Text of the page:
Of course memorization, "has its subsidiary use in education, no doubt, but it must not be put in the place of the prime agent which is attention."⁶ We ask students to memorize math facts, for example. Yet memorization of facts is not really the end goal. Instead we should be cultivating a deep, significant, worthwhile understanding of the living ideas behind the memorization; the primary thing we are going for is being able to attend well to these ideas and as a result, children will remember (or "memorize") what is meaningful and moving to their personhood.
Charlotte Mason also makes a distinction between memorization and recitation. Reciting something aloud, with the primary focus on how the selected text is beneficial for a myriad of reasons such as: fluency, pronunciation, pacing, emotion, etc. Yet, Charlotte Mason believed when we're provide recitation material that contains living ideas, students will undoubtedly assimilate and memorize meaningful content that touches their soul. She explains, "The learning by heart of Bible passages should begin while the children are quite young, six or seven. It is a delightful thing to have the memory stored with beautiful, comforting, and inspiring passages, and we cannot tell when and how this manner of seed may spring up, grow, and bear fruit; but the learning of the parable of the Prodigal son, for example, should not be laid on the children as a burden."⁷
This is in contrast to memorization in a utilitarian sense. "In order to memorise, we repeat over and over a passage or a series of points or names with the aid of such clues as we can invent; we do memorise a string of facts or words, and the new possession serves its purpose for a time, but it is not assimilated; its purpose being served, we know it no more."⁸ Again, in Charlotte Mason's philosophy knowledge is only truly meaningful and assimilated when it is given provided within the context of living ideas - otherwise it is likely to be forgotten. Memorization of information isn't the goal of education at any stage of a child's life; nor is regurgitation of said information.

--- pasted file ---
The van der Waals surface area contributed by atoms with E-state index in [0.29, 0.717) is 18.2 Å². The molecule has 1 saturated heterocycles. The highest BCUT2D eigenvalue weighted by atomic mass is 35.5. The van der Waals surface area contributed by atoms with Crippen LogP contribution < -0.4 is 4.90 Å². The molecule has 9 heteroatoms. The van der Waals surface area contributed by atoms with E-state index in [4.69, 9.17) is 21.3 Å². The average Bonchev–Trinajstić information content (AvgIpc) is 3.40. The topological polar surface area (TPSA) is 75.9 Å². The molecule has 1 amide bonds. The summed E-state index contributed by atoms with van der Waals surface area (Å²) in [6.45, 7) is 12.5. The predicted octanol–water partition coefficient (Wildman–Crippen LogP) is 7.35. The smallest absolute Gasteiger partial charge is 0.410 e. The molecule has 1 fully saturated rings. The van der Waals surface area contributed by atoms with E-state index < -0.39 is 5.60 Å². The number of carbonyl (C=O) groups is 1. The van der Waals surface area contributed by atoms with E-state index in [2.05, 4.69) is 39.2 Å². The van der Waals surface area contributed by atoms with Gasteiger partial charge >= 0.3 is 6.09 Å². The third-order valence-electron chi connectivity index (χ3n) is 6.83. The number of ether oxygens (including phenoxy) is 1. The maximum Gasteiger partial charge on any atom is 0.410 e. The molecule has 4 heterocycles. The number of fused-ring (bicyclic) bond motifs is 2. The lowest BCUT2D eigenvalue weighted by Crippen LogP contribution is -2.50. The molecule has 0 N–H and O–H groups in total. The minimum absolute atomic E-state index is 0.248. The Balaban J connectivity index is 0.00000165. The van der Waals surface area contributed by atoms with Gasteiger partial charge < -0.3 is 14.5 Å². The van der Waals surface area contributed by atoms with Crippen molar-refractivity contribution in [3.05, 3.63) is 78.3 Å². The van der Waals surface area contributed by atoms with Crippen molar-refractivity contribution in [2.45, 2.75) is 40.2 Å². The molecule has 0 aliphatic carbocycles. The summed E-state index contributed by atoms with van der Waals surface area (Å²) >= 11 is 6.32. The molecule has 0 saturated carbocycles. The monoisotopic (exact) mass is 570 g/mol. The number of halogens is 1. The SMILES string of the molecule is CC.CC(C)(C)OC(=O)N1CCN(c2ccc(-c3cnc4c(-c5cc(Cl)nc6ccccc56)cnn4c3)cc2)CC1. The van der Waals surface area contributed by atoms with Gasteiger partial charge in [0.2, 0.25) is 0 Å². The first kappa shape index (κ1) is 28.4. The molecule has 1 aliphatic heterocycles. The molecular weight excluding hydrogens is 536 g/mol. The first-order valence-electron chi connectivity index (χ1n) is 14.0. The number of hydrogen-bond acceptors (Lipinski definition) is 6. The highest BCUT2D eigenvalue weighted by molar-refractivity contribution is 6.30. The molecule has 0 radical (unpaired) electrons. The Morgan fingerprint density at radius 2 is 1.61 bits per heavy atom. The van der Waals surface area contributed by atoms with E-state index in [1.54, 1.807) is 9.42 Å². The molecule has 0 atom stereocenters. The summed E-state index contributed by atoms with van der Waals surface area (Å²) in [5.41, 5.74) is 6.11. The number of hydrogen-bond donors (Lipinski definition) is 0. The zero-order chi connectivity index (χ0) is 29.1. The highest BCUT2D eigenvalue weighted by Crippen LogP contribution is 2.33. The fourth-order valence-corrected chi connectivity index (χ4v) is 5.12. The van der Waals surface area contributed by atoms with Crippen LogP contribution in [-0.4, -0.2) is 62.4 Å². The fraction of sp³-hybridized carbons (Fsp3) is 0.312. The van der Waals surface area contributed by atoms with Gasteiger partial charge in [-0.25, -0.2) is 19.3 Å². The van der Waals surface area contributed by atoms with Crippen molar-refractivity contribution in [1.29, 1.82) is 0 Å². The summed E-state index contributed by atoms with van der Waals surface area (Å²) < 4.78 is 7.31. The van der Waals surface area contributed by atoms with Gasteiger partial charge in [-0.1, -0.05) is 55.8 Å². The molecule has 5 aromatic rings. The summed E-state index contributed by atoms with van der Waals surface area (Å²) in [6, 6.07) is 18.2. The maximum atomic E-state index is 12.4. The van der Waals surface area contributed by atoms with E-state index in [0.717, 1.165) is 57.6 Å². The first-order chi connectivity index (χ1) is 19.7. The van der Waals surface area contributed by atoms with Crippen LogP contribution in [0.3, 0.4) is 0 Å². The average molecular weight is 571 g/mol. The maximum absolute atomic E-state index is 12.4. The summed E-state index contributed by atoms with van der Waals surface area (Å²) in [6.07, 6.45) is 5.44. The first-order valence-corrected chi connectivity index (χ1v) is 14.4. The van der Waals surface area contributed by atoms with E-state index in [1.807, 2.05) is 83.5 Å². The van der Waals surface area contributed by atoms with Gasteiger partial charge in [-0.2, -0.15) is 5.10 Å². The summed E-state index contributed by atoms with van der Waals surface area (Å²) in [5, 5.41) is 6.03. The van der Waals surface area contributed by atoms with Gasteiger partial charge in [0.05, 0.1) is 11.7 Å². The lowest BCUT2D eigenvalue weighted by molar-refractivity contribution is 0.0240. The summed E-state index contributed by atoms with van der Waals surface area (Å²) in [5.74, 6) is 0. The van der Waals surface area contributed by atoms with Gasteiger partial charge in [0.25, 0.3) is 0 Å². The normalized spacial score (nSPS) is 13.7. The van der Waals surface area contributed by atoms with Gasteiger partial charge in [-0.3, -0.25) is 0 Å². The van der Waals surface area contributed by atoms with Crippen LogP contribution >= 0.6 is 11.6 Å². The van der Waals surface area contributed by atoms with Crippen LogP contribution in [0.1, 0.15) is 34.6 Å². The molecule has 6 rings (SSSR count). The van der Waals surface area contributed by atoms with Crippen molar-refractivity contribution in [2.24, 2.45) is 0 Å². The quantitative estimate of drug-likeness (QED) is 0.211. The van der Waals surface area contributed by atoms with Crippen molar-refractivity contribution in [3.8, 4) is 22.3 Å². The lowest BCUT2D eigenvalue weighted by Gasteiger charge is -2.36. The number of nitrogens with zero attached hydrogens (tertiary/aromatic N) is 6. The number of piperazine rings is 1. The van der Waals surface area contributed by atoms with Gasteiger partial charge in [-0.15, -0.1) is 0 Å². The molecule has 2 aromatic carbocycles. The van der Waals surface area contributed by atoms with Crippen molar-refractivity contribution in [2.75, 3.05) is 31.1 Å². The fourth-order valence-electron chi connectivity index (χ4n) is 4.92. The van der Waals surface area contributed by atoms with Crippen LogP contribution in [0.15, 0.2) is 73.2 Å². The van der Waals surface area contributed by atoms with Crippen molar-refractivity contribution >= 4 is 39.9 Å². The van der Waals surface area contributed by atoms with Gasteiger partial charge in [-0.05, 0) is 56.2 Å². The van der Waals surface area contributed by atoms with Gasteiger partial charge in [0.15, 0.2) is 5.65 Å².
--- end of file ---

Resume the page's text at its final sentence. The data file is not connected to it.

We'll end with a longer quote from Miss Mason's final volume entitled A Philosophy of Education. In the following quote she explainins how narration isn't asking students to memorize all that they hear in a given reading. In addition she shares how narration promotes the type of mind memory that's meaningful and allows knowledge to become part of a child’s personhood, making an Impact that lasts. She says:
"Now a passage to be memorised requires much conning, much repetition, and meanwhile the learners are 'thinking' about other matters, that is, the mind is not at work in the act of memorising. To read a passage with full attention and to tell it afterwards has a curiously different effect. M. Bergson makes the happy distinction between word memory and mind memory, which, once the force of it is realised, should bring about sweeping changes in our methods of education. Trusting to mind memory we visualise the scene, are convinced by the arguments, take pleasure in the turn the sentences and frame our own upon them; in that particular passage or chapter has been received us and become a part of us just as literally as was yesterday's dinner; nay, more so, for yesterday's dinner is of little account tomorrow; but several months, perhaps hence, we shall be able to narrate the passage we had, so to say, consumed and grown upon with all the vividness, detail and accuracy of the first telling."⁹
¹,² Charlotte Mason, School Education, p. 170, 225
³,⁶,⁸ Charlotte Mason, A Philosophy of Education, p. 109, 17, 20, 174
⁴,⁵ Charlotte Mason, Parents and Children, p. 217, 278
⁷ Charlotte Mason, Home Education, p. 253.